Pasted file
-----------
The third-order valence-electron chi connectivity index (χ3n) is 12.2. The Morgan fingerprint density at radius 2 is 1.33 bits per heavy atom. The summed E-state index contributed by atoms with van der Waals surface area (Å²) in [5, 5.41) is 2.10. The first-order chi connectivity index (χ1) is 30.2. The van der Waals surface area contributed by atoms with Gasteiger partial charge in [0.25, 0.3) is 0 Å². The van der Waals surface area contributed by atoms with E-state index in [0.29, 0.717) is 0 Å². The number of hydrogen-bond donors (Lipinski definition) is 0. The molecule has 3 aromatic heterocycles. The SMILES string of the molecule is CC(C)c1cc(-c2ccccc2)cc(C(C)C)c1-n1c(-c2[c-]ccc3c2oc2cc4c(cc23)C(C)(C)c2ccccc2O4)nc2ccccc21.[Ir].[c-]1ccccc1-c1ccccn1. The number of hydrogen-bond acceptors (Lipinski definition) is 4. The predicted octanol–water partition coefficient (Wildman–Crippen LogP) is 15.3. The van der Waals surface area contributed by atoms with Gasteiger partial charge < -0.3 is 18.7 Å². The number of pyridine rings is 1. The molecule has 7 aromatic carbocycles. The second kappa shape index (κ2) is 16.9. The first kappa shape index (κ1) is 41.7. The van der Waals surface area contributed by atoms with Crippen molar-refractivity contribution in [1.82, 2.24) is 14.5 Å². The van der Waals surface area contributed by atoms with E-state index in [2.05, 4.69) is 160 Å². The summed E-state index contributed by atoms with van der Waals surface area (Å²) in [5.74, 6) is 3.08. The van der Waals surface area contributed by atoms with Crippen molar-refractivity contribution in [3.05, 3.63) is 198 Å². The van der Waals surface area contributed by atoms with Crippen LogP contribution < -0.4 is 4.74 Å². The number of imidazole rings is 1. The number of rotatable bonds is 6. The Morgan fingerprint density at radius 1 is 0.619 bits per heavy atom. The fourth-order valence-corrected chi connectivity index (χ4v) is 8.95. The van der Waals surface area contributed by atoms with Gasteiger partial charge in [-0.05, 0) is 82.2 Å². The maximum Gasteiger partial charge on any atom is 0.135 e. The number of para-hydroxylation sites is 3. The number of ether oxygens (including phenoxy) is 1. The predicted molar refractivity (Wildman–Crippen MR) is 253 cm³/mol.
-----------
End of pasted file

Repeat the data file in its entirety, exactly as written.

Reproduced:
The third-order valence-electron chi connectivity index (χ3n) is 12.2. The Morgan fingerprint density at radius 2 is 1.33 bits per heavy atom. The summed E-state index contributed by atoms with van der Waals surface area (Å²) in [5, 5.41) is 2.10. The first-order chi connectivity index (χ1) is 30.2. The van der Waals surface area contributed by atoms with Gasteiger partial charge in [0.25, 0.3) is 0 Å². The van der Waals surface area contributed by atoms with E-state index in [0.29, 0.717) is 0 Å². The number of hydrogen-bond donors (Lipinski definition) is 0. The molecule has 3 aromatic heterocycles. The SMILES string of the molecule is CC(C)c1cc(-c2ccccc2)cc(C(C)C)c1-n1c(-c2[c-]ccc3c2oc2cc4c(cc23)C(C)(C)c2ccccc2O4)nc2ccccc21.[Ir].[c-]1ccccc1-c1ccccn1. The number of hydrogen-bond acceptors (Lipinski definition) is 4. The predicted octanol–water partition coefficient (Wildman–Crippen LogP) is 15.3. The van der Waals surface area contributed by atoms with Gasteiger partial charge < -0.3 is 18.7 Å². The number of pyridine rings is 1. The molecule has 7 aromatic carbocycles. The second kappa shape index (κ2) is 16.9. The first kappa shape index (κ1) is 41.7. The van der Waals surface area contributed by atoms with Crippen molar-refractivity contribution in [1.82, 2.24) is 14.5 Å². The van der Waals surface area contributed by atoms with E-state index in [2.05, 4.69) is 160 Å². The summed E-state index contributed by atoms with van der Waals surface area (Å²) in [5.74, 6) is 3.08. The van der Waals surface area contributed by atoms with Crippen molar-refractivity contribution in [3.05, 3.63) is 198 Å². The van der Waals surface area contributed by atoms with Crippen LogP contribution < -0.4 is 4.74 Å². The number of imidazole rings is 1. The number of rotatable bonds is 6. The Morgan fingerprint density at radius 1 is 0.619 bits per heavy atom. The fourth-order valence-corrected chi connectivity index (χ4v) is 8.95. The van der Waals surface area contributed by atoms with Gasteiger partial charge in [-0.05, 0) is 82.2 Å². The maximum Gasteiger partial charge on any atom is 0.135 e. The number of para-hydroxylation sites is 3. The number of ether oxygens (including phenoxy) is 1. The predicted molar refractivity (Wildman–Crippen MR) is 253 cm³/mol.